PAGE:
Alright, so I’m kind of playing catch up, but I found out where I’m going to be teaching this next year! I’ll be in Cheongju around the Chungdae area! If you’re wondering where that is, here’s a map!
That’s right guys! I’m smack dab in the middle of the country. That means that I’ll never be more than 2 hours away from anywhere in South Korea. In my preferences I noted that I’d like to be near the coast or in the mountains, so I was a little surprised that I ended up in Cheongju! But I’m actually incredibly happy about it! Gabby will be teaching in Cheongju next year as well, and by some extremely weird twist of fate we will actually just be a 7 minute taxi ride from each other. That’s even closer to each other than where we live back at home, which is wild. Plus, there’s a pretty solid and fun group of ETAs that are also going to be teaching in Cheongju. I was actually so happy that after the placement ceremony, I called up my friend Gabby and had to hold back tears of joy. I can’t wait to start and meet my host family!
Afterwards, Director Shim went to the front of the room to make a speech. She gave us very salient and important advice to remember during our grant year: “Don’t compare”. Easier said than done for a group of competitive individuals that applied for Fulbrights (and then earned them)! But it is very important. All of our experiences are going to come with their own unique challenges and rewards. One ETA may have brilliant lesson plans but struggle in classroom management, while another ETA has the exact opposite problem. We have to remember that this isn’t a sort of “contest” of who can grasp the reigns the quickest. We all have our own strengths that we were chosen for, but we also have our own unique weaknesses that we need to be content with grappling. For me personally, I’m worried that my weakness may fall in my adjustment to a homestay. What if they don’t like me? What if I commit a cultural faux pas and am unaware of it? What if I find myself having these struggles while the other ETAs have no problem adjusting to a new family? I need to remember that good things usually take patience and time, and that even if I’m not adjusting to my homestay at the same pace as others, I have other pillars of my Fulbright experience that I can turn to.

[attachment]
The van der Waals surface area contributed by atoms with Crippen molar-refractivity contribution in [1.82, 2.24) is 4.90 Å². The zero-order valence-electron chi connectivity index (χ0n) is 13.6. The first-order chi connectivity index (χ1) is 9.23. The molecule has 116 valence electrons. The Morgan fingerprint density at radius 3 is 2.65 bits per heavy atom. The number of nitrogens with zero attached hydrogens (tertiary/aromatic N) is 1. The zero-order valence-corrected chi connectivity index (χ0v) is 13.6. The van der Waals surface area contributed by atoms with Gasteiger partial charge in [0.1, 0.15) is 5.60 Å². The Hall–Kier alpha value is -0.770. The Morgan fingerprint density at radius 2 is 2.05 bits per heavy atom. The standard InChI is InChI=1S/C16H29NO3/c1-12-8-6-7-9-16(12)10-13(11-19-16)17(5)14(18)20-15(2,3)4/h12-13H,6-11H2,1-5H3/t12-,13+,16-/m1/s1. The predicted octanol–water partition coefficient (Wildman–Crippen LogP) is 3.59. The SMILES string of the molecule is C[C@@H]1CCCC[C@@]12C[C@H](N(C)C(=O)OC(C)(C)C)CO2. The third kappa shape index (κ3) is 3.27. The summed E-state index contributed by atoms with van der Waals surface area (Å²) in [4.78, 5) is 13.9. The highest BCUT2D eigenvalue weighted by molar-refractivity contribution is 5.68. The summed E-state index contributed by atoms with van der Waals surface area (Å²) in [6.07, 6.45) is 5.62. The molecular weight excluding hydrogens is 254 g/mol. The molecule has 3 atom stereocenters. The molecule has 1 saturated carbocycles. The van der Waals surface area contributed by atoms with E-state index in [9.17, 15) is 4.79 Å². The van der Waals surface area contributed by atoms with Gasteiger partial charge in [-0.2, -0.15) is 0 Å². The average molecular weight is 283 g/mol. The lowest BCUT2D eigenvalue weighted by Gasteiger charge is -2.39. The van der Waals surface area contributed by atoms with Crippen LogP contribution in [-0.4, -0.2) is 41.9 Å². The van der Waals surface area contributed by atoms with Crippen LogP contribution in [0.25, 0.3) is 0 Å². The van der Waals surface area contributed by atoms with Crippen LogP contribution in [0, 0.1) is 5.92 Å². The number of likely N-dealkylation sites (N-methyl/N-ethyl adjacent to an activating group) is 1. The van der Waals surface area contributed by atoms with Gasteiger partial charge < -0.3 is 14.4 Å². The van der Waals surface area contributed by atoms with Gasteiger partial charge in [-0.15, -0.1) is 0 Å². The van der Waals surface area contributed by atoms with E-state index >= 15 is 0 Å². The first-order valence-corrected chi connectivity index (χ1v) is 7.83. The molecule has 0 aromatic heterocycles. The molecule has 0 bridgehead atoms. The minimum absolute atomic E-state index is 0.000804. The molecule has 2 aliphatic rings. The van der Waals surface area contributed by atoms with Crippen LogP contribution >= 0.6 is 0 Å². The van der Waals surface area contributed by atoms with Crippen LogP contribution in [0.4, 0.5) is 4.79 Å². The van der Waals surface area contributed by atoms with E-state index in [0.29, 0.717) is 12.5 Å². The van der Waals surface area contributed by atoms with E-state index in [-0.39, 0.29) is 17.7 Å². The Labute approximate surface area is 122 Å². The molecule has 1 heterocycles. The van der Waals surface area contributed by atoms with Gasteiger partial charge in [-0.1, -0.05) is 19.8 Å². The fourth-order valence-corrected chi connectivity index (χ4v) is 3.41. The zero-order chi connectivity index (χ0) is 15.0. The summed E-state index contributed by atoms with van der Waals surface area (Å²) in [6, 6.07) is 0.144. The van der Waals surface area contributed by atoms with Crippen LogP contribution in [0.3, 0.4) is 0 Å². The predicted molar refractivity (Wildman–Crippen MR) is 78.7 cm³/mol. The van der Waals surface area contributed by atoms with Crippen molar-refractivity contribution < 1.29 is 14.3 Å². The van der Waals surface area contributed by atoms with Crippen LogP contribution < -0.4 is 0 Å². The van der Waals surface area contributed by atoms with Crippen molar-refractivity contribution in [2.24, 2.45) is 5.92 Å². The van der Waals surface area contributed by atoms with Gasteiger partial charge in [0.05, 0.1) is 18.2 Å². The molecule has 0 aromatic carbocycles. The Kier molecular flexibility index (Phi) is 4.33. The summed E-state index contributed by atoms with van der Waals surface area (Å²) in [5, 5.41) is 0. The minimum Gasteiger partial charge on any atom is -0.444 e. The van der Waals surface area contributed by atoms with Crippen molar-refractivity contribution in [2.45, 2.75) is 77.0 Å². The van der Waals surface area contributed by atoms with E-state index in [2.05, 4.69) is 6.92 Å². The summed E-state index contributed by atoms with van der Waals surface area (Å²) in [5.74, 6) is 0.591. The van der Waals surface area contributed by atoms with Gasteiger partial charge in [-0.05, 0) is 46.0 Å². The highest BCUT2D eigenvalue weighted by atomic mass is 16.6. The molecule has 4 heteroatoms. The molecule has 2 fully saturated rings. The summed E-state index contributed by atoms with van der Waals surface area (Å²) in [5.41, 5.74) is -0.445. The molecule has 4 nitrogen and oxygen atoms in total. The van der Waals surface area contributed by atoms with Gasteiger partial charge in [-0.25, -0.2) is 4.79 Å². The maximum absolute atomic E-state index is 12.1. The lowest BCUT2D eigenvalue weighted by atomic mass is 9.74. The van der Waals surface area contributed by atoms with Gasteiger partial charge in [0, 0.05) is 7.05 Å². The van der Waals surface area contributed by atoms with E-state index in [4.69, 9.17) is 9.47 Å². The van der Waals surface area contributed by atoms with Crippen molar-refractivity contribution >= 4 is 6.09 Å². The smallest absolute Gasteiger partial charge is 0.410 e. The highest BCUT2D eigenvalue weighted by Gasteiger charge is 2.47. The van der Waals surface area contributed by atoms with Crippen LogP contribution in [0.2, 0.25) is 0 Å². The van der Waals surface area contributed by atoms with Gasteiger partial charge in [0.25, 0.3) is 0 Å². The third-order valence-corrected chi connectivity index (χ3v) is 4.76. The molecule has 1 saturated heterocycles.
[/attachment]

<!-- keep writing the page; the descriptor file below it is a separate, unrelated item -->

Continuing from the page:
Speaking of which…
When I’m in Cheongju, I’d really like to continue practicing Taekwondo. I’m going to classes twice a week right now in Songdo and I absolutely love it, even if I’m not totally the best at it! The only thing is that the Taekwondo class would most likely be every weekday, and I’m not sure that I can put aside that much time as a new teacher still getting the hang of things! If I can’t do Taekwondo, I’d want to sign up for a yoga or Zumba class. As long as I can sign up for one of those, I’ll be happy! Hiking in the area is an absolute must as well. I also hear that there may be an opportunity to tutor North Korean Defector students. Above anything else, I would really like to be apart of that. I actually think that in the future, I’d really appreciate being able to have some kind of involvement with refugees back in the States, if possible.
I’m just really happy for what’s to come 🙂